Bank of England governor Mark Carney used his inflation report last week to shift the forward guidance goalposts.
Setting out his forward guidance policy in August, Carney said base rate would remain at its record low of 0.5 per cent until the UK rate of unemployment dropped to 7 per cent.
Six months on, the landscape looks markedly different. Unemployment has fallen from 7.8 per cent in August to 7.1 per cent in January, a far quicker fall than anyone forecast.
As a result, last week Carney chose to scrap the direct link with employment to focus a wider range of 18 measures, including wages, productivity and spare capacity in companies.
Carney said: “The bank rate may need to stay at low levels for some time to come. The first phase of guidance gave businesses confidence that bank rate would not be raised at least until jobs, incomes and spending were growing at sustainable rates.
“As guidance evolves, that remains the case: the monetary policy committee will not take risks with the recovery.”
The governor has also said the Bank will maintain its current quantitative easing programme untill the first rise in the base rate.
Brokers and economists say the clear impression from all this is that interest rates will remain at historic lows for the foreseeable future as the economy continues to recover.
GPS Economics director Gary Styles says: “It was always made clear by Carney that forward guidance would be flexed as and when required. He has stressed several times that nothing he does will derail the recovery, indicating that rates will remain low for the medium term.
“The Bank has kept the guidance very flexible and to a degree; fuzzy. With 18 different criteria to meet, it is very unclear at the moment as to when rates may increase but certainly he has given himself a lot of leverage room.”
Your Mortgage Decisions director Dominik Lipnicki says: “The fact Carney is willing to change his trigger points to consider a rate rise as the market changes is very much a positive. There is nothing worse than having someone in a position such as Bank governor who is inflexible to change.
“Had he not made these changes, everyone would be panicking at this stage about possible interest rate rises because of falling unemployment. When the original 7 percent trigger was set, it was expected to be a couple of years before that limit was reached.
“Now that the limit has practically been hit already, Carney has clearly eased the market’s fears by taking action.”
John Charcol senior technical manager Ray Boulger says: “Without question, the message is that rates are not going to rise any time soon. The Bank is trying to convince the market of that fact and using unemployment as a guideline clearly did not work as planned. So the switch to a broader range of criteria allows for greater flexibility when it comes to adjusting rates.
“The way I interpret this is that nothing much has changed. Carney has reiterated the point that rates are not going to rise until all parties feel the economy has recovered sufficiently and no longer needs the assistance of historically low rates.”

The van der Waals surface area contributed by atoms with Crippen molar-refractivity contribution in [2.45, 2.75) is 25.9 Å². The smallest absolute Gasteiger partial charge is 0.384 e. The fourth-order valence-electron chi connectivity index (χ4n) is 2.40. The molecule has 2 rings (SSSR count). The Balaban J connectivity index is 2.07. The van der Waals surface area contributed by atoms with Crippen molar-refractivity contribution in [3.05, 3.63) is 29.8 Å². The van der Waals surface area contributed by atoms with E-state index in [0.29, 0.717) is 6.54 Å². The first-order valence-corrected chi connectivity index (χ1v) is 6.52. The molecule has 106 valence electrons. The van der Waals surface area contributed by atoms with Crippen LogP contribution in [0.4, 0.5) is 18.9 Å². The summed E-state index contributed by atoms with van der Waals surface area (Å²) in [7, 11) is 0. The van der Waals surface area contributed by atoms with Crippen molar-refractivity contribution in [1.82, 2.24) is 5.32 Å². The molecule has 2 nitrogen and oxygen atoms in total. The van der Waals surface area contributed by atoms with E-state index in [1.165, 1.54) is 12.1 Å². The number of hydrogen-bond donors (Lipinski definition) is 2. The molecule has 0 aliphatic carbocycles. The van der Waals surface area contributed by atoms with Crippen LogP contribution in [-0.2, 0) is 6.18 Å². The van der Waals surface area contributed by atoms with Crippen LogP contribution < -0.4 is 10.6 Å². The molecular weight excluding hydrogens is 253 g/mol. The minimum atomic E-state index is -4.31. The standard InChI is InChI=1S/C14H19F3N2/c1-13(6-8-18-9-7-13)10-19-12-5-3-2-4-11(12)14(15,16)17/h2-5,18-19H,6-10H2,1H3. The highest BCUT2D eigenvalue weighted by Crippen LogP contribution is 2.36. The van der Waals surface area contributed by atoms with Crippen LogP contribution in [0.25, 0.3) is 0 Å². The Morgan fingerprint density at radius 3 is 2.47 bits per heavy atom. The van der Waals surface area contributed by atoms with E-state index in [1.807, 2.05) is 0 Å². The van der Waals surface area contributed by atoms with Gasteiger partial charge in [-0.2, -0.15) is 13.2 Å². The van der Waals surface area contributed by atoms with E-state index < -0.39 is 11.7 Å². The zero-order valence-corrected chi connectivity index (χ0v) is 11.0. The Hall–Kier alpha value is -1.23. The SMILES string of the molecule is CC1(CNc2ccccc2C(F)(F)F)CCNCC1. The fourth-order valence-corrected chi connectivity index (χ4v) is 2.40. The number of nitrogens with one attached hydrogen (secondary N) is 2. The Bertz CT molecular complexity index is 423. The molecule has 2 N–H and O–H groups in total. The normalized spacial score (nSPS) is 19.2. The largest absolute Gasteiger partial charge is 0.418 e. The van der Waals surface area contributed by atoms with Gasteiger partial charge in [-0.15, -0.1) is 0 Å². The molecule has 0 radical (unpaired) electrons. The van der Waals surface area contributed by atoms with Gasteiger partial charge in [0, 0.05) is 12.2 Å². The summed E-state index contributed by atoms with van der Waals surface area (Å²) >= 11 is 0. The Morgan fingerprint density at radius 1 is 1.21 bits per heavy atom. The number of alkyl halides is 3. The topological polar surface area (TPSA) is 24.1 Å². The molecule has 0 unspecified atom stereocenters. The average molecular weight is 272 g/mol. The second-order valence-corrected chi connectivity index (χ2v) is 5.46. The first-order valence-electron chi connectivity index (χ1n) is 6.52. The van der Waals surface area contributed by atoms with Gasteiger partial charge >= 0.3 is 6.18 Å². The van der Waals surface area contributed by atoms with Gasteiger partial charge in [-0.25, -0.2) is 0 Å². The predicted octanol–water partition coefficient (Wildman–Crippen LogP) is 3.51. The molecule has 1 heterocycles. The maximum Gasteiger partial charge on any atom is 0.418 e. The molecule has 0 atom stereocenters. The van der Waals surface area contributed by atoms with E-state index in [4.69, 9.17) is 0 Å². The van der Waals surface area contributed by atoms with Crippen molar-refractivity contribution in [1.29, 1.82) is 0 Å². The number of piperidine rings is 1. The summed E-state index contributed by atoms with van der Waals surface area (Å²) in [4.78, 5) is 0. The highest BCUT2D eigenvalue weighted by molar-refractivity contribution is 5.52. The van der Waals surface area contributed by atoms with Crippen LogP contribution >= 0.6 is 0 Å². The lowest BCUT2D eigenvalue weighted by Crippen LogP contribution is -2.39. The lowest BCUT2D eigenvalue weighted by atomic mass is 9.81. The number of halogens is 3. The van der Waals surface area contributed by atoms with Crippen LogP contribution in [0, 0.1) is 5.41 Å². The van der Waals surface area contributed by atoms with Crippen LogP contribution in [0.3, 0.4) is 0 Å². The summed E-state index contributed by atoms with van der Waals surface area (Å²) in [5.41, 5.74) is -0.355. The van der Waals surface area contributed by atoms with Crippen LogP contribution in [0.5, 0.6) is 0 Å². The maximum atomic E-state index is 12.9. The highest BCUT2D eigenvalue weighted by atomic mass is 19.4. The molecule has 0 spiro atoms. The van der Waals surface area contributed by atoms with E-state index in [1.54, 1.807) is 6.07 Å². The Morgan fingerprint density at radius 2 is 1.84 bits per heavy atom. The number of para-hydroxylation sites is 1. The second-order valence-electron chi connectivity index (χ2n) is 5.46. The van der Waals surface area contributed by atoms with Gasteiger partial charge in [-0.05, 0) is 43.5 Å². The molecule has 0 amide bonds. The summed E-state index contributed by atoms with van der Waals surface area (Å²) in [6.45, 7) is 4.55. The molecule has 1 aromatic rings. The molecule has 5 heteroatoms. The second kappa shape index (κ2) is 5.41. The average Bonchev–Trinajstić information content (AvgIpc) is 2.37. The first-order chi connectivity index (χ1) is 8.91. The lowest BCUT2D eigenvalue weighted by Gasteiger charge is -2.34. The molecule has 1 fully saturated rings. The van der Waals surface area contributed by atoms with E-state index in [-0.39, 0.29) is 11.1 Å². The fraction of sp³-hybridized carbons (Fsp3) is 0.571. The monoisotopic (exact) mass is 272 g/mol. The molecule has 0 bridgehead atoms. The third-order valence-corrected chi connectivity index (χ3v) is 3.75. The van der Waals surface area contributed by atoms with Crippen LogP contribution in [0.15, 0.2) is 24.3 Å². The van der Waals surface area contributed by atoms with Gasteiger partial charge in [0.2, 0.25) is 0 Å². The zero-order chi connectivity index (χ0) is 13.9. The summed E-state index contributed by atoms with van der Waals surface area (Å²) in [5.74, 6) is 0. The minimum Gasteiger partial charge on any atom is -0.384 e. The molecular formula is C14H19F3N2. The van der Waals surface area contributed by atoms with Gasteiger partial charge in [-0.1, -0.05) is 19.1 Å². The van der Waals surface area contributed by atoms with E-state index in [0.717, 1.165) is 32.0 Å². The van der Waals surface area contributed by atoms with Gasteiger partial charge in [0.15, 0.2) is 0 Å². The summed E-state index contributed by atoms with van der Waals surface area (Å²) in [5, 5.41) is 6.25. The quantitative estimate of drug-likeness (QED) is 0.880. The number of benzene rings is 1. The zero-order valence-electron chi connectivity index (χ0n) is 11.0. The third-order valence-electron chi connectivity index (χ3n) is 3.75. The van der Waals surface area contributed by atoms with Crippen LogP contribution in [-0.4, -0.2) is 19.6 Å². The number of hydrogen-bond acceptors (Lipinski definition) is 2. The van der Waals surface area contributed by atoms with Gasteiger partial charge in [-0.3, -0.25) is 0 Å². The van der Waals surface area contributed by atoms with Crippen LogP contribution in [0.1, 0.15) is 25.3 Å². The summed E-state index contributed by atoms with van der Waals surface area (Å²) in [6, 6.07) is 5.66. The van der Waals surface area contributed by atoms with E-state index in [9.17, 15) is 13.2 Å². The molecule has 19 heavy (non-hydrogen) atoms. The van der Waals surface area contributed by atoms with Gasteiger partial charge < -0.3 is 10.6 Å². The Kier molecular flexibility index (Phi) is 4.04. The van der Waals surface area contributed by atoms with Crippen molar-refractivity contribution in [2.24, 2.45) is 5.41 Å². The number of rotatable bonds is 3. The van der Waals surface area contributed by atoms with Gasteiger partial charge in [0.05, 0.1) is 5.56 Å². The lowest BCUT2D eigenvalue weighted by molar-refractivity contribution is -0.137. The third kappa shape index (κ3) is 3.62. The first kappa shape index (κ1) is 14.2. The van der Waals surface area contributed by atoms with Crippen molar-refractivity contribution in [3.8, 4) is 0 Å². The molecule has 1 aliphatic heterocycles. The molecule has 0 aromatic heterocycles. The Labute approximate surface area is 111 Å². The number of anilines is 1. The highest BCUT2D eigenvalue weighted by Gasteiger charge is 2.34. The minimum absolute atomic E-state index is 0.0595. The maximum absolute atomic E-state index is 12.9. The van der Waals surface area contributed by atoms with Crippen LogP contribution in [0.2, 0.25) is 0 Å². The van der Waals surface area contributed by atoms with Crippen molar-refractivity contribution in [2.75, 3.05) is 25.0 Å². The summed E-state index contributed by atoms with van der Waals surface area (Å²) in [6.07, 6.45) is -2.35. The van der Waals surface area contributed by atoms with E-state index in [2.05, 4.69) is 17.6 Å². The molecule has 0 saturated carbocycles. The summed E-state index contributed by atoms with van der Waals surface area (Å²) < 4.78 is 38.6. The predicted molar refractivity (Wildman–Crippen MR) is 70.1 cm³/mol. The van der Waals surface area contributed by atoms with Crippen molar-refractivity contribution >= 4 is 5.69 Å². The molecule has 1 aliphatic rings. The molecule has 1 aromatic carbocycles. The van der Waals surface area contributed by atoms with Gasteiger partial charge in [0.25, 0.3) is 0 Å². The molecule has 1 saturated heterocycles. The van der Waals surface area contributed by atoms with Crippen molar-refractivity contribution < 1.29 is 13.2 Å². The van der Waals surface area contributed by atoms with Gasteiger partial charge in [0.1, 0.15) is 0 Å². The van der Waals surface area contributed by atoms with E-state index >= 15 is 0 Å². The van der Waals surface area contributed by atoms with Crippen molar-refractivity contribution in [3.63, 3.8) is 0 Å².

Despite the Bank’s move to reassure borrowers that rate hikes are not imminent, brokers believe other factors mean borrowers still should be considering fixed rate mortgages.
Lipnicki says: “Because of the withdrawal of Funding for Lending for mortgages and rising swaps rates, we are obviously seeing a slight increase in fixed rates. It is still time to fix – low interest rates are going to be in place for the next year at least but after that it gets harder to predict because of the range of benchmarks outlined by Carney.
“One of the key successes of this latest announcement is that the Bank has given itself a lot of options when it comes to assessing base rate.”
London & Country associate director of communications David Hollingworth says: “All that Carney has done is formalise what he has been saying for the last few months, that he will not rush to raise rates, despite the fall in unemployment.
“While it is useful borrowers do not need to panic about rates rising right now, they should maybe plan for when they eventually do. If I had a client approach me wanting a five-year fixed rate – I still believe in the medium term that represents good value. I do not see any need for borrowers to panic at this stage.”
Legal & General Mortgage Club director Jeremy Duncombe says borrowers should remain cautious about eventual high mortgage repayments.
He believes lenders will price in a change in base rate well in advance of any decision to increase and therefore current best buy rates are not going to be around for long.
Duncombe says: “The reality is a rate rise of just 0.5 percent could see the average mortgage bill increase by £750 per year. Five-year fixed rates have already begun to rise. The five-year swap rate, used to calculate the loans, hit 1.7 percent in January up from below 1 per cent last spring. This rise is a 65 percent jump in relative rates.
“Borrowers should therefore look at their options and talk to an advisor to tie down a more favourable deal while they still can.”